Three million people in 27 of the poorest countries were helped last year by Irish charity Trócaire.
The Government is Trócaire’s largest institutional donor, providing it with €21.5m last year, the charity’s latest annual report shows.
The British government is the organisation’s second-largest institutional donor, providing it with €3.1m, through the Department for International Development.
Trócaire urged the British government, one of the few to hit the United Nation’s foreign aid target, to continue supporting the world’s poorest countries, as it faced into an uncertain future with Brexit looming.
“Roughly one-third of public donations to Trócaire come from Northern Ireland,” said a spokesperson for the charity.
“Our supporters in Northern Ireland are deeply committed to the work of Trócaire, but, like many organisations, we would have concerns about the uncertainty being caused by Brexit, as well as the ongoing absence of the Stormont Assembly.”
Both governments played a crucial role in helping Trócaire to support 2.9m people across the world last year, according to a spokesperson for the charity.
Of those, 1.9m received humanitarian aid, while 496,000 had improved access to land and water.
The organisation’s Women’s Empowerment Programme assisted a further 272,000 people and 207,000 received human rights support.
Trócaire’s chief executive, Caoimhe de Barra, said human rights standards had deteriorated in many countries over the past year.
“Governments are increasingly restricting civil society and targeting human rights defenders,” she said.
We continued to see a significant increase in work to defend civil and political rights across several countries.
“This is in response to the worsening human rights environment and illustrates our increased focus in this area of work.
“In 2018, 247 human rights defenders were murdered for protecting their communities’ rights in the face of corporate interests.
“We have launched a campaign to secure a binding UN Treaty on business and human rights.
“This protection is needed to keep communities safe from land grabs and other violations.”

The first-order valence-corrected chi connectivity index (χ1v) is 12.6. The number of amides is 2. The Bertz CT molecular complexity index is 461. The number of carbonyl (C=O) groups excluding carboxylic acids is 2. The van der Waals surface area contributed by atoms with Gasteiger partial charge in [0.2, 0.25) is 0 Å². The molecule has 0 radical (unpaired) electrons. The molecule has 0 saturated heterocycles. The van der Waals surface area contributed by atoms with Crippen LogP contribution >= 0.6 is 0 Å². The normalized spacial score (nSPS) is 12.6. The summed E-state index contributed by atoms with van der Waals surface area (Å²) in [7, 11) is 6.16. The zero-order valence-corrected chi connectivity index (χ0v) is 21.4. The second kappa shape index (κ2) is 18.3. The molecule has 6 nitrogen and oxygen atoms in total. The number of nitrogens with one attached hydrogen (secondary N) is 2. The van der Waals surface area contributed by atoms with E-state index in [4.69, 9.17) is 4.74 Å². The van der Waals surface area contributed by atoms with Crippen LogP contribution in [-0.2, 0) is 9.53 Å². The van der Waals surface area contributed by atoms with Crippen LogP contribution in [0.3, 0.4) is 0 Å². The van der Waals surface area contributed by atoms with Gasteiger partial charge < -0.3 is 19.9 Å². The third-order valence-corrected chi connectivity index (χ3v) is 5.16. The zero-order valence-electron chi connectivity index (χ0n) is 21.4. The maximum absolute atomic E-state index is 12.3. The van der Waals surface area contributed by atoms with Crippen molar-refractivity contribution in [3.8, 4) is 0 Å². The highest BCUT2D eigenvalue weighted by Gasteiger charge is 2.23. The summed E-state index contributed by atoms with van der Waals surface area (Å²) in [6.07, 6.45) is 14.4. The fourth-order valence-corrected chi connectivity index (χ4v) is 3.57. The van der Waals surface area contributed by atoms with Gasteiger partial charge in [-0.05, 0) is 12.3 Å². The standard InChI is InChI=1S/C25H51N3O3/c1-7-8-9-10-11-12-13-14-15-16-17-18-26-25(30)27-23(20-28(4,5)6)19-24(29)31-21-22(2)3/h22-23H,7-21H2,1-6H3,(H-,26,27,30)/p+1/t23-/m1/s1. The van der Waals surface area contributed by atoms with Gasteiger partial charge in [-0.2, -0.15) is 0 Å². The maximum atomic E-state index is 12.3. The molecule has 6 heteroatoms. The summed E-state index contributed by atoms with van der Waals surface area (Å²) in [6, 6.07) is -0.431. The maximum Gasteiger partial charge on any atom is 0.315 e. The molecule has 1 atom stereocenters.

Ms de Barra said conflict and political instability have been the major drivers behind Trócaire’s humanitarian programmes in recent years.
The charity’s largest programmes last year were in Ethiopia, Sudan, and Kenya.
“Our largest humanitarian programmes have been in regions where conflict and displacement have been normalised, such as the Middle East, South Sudan, and Myanmar,” said Ms de Barra.
“Conflict and displacement in Ethiopia is a cause of grave concern, as is the ongoing humanitarian crisis in Yemen, where access is very limited.”
Trócaire raised €69m last year, including public donations worth €23.2m.
Ms De Barra said the commitment of Irish people to social justice was astounding; their generosity continued to leave an enormous footprint across the world.
Public income is down from €29.1m the previous financial year, when the charity’s East Africa Emergency Appeal raised an additional €5.5m.
Thankfully, no emergency response appeals were needed in 2018/2019, which accounts for the reduction in income last year.
The Lenten campaign remains Trócaire’s largest fundraiser, generating €7.6m, with Christmas also becoming increasingly important.
Last year, the organisation raised €2.3m during its Christmas appeal, as people responded to conflicts affecting families in countries such as Yemen and South Sudan.
It was one of the strongest Christmas campaigns of the charity’s history and reflected an increase of almost 10% on 2017.
Trócaire received an additional €45.8m in grants from institutional donors, the most ever received.